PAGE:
By Aaron Rourke (Melbourne, Australia)
Despite trailers which made it look like the latest entry in the growingly forgettable oeuvre of director Tim Burton, the resultant film, The Shape of Water, from highly acclaimed film-maker Guillermo del Toro (Pan’s Labyrinth, The Devil’s Backbone, Cronos), is a wondrous, wholly satisfying addition to an already impressive body of work.
Set in 1962, during the development of what would be a long-running cold war between the U.S. and Russia, we are introduced to Baltimore resident Eliza (Sally Hawkins), a mute woman who lives an ordered, if reclusive, existence. She is friends with her equally socially awkward neighbour Giles (Richard Jenkins), who paints promotional posters for advertising companies, but otherwise doesn’t feel comfortable mingling with members of the general public.
Eliza works as a cleaner at an expansive government building, which houses a number of secret projects, and partners each night with the relentlessly talkative Zelda (Octavia Spencer), who is forever complaining about her useless husband. During one graveyard shift, the two witness the arrival of a strange container filled with murky green water, and soon discover that it holds a fantastical amphibian man (Doug Jones), captured in the Amazon and brought to this facility for further study.
Intrigued by what she has seen, Eliza starts taking her breaks in the chamber where the creature is chained, openly wanting to form a friendship with the brutally mistreated subject. This behaviour doesn’t go down well with the amphibian man’s captor, government agent Richard Strickland (Michael Shannon), who sees this project as a way to impress his superiors, who want to access any abilities the creature may have that would put them ahead of the Russians in the Space Race. Also keeping a close eye on the pair’s growing relationship is Doctor Robert Hoffstetler, who doesn’t approve of Strickland’s violent methods or what the military have in store for their unique guinea pig.
When it becomes clear that the scientific research will soon become fatal, Eliza realises she must try and rescue her soul mate before it is too late.
The Shape of Water is a beautifully designed, emotionally resonate experience from a film-maker who so obviously loves his craft. With so many films coming out of Hollywood that feel like generic product coming off a never-ending assembly line, del Toro invests so much of himself into each project, giving them an undeniable, individualistic identity (even the inconsistent Crimson Peak still has so much to enjoy).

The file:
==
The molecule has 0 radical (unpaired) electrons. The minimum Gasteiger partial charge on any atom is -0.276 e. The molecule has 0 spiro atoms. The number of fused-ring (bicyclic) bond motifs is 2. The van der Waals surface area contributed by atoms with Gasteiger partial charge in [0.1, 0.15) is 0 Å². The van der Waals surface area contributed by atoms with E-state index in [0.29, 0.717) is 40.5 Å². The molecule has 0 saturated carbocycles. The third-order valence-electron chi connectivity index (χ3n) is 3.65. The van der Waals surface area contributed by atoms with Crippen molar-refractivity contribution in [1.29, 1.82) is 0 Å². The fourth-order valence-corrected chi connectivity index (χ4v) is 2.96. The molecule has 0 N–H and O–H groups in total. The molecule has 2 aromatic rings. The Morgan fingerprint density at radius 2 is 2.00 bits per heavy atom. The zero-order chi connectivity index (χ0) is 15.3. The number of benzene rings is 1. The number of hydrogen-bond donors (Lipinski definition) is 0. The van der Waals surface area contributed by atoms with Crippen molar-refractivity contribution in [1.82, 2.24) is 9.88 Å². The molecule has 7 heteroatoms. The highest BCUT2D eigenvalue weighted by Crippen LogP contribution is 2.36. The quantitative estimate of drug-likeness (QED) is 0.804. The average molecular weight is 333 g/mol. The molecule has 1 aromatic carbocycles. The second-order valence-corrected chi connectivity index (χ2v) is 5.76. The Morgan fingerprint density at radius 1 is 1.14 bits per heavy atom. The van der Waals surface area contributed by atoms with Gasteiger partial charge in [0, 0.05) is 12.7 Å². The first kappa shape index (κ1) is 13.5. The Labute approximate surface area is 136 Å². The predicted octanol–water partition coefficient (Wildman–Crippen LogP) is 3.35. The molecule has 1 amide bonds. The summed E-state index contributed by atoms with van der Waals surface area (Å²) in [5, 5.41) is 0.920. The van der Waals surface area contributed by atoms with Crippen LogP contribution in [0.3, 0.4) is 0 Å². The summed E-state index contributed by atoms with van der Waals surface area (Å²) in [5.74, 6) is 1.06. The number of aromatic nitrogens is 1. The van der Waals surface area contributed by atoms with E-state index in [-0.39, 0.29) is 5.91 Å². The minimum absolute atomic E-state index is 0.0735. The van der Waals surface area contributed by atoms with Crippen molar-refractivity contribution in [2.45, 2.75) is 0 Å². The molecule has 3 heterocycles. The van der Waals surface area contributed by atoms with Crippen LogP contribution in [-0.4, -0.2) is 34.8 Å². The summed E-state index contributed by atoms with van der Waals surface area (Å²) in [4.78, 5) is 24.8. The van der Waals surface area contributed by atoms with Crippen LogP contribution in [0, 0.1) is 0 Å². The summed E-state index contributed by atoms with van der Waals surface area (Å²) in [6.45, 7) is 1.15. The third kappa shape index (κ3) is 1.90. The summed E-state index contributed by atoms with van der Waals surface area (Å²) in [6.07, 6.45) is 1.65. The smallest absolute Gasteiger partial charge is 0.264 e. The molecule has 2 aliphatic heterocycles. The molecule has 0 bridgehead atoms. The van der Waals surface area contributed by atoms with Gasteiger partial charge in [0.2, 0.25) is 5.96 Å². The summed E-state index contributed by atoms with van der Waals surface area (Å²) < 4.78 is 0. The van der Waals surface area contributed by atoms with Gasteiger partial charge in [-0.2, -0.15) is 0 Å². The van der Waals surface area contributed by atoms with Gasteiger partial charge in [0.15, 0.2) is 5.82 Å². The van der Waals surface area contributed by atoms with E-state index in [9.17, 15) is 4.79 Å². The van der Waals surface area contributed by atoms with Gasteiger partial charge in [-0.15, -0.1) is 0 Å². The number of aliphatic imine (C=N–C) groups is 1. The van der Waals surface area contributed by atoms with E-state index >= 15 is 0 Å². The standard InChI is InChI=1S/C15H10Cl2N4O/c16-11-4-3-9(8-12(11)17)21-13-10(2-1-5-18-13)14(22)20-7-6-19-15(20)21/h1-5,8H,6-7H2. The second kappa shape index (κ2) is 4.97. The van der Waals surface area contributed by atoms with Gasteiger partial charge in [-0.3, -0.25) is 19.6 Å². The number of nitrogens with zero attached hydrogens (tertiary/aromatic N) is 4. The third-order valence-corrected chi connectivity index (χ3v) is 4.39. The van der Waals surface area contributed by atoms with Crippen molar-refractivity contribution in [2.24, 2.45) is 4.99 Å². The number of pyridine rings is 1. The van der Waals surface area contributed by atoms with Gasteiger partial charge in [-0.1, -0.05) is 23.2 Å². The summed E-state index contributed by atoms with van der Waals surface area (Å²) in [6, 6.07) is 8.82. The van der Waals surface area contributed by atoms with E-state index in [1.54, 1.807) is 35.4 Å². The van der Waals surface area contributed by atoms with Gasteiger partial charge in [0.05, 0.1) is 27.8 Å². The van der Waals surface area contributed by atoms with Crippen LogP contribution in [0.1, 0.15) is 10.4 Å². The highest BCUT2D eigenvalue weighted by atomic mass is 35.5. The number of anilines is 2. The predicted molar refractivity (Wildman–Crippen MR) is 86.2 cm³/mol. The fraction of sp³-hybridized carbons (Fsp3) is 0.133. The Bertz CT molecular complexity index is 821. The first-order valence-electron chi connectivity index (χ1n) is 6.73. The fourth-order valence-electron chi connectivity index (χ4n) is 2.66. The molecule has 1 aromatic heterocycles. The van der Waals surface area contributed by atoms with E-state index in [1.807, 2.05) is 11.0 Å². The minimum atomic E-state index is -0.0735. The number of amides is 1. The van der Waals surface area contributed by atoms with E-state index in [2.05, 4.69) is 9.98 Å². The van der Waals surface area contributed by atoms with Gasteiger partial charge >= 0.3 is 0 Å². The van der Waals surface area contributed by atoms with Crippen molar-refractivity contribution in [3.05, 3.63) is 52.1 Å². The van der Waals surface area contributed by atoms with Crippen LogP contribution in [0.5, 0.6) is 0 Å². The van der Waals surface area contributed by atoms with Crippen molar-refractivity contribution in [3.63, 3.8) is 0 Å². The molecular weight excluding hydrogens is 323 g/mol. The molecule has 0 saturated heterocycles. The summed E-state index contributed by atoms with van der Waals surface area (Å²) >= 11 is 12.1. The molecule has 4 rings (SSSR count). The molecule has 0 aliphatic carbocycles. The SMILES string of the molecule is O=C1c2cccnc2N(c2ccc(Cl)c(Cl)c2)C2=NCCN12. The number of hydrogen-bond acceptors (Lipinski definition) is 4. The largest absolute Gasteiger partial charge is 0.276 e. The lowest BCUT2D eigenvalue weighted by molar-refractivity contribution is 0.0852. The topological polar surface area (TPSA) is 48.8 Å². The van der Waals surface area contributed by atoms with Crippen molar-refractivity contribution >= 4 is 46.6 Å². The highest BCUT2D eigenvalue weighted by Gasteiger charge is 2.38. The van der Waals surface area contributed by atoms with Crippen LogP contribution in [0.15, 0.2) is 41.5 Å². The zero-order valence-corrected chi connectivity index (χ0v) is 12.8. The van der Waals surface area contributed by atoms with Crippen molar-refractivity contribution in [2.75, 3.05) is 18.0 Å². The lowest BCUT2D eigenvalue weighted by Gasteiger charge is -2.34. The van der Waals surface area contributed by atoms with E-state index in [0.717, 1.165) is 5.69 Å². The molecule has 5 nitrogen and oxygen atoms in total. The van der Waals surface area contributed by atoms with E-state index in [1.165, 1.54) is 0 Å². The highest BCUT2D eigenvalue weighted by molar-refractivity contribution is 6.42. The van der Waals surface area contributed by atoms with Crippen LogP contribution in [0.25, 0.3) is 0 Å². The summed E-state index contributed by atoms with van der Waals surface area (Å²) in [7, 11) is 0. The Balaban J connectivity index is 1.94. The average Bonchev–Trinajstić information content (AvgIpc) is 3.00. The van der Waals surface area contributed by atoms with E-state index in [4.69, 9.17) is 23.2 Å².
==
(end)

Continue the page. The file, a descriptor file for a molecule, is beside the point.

Working with co-writer Vanessa Taylor (Divergent, Hope Springs), del Toro creates an intriguing gallery of characters, all of whom deal with their own specific dreams and realities, and cleverly incorporates political and social issues around the edges, clearly presenting various intolerances that the main couple are successfully overcoming. Understandably, del Toro wants to make these points in a impassioned rather than low-key manner.
It must be said that this could easily be seen as a prequel to del Toro’s beloved Hellboy films, with government premises that look familiar, while introducing us to an amphibian man who takes a liking to music and a particular kind of food. The director is smart enough to structure proceedings as a standalone story, but fans will delight in a number of well-placed references.
As with del Toro’s other films, The Shape of Water is a treat for the senses, with gorgeous cinematography by Dan Laustsen (Crimson Peak, John Wick: Chapter 2), imaginative production design by Paul D. Austerberry (30 Days of Night), and a melodic score by the indefatigable Alexandre Desplat (Tree of Life, Godzilla, Based on a True Story). The effects involving the amphibian man are convincing and are never gratuitously overused.
Hawkins, who appeared in the Mike Leigh films All or Nothing (2002) and Vera Drake (2004), before garnering audience attention in the director’s 2008 effort Happy-Go-Lucky, is marvellous as Eliza, bringing a genuinely emotive quality to a character that, in lesser hands, could have been utterly laughable. You truly believe the feelings she is acquiring for her otherworldly companion, no matter how strange the situation may be. Along with the enormously enchanting Paddington 2, this is the perfect time to catch this talented actress in cinemas.
Shannon (Loving, Midnight Special, 99 Homes) brings his typically unsettling intensity to the role of Strickland, Stuhlbarg (Call Me by Your Name, A Serious Man) is excellent as Hoffstetler, while the ever-reliable Jenkins (The Visitor, Burn After Reading, Bone Tomahawk) almost steals the film as the broken-but-hopeful Giles. Only Spencer (The Help, Hidden Figures, Snowpiercer), who is still fine, doesn’t seem to fully involve, mainly because the role appears too similar to those she has played before.
The Shape of Water is pure big screen magic and a glorious love letter to cinema, one that swims in its celluloid history with a rare blend of passion, creativity and purpose which is missing from too many Hollywood films churned out today.
Rating: 5/5BEST QUOTES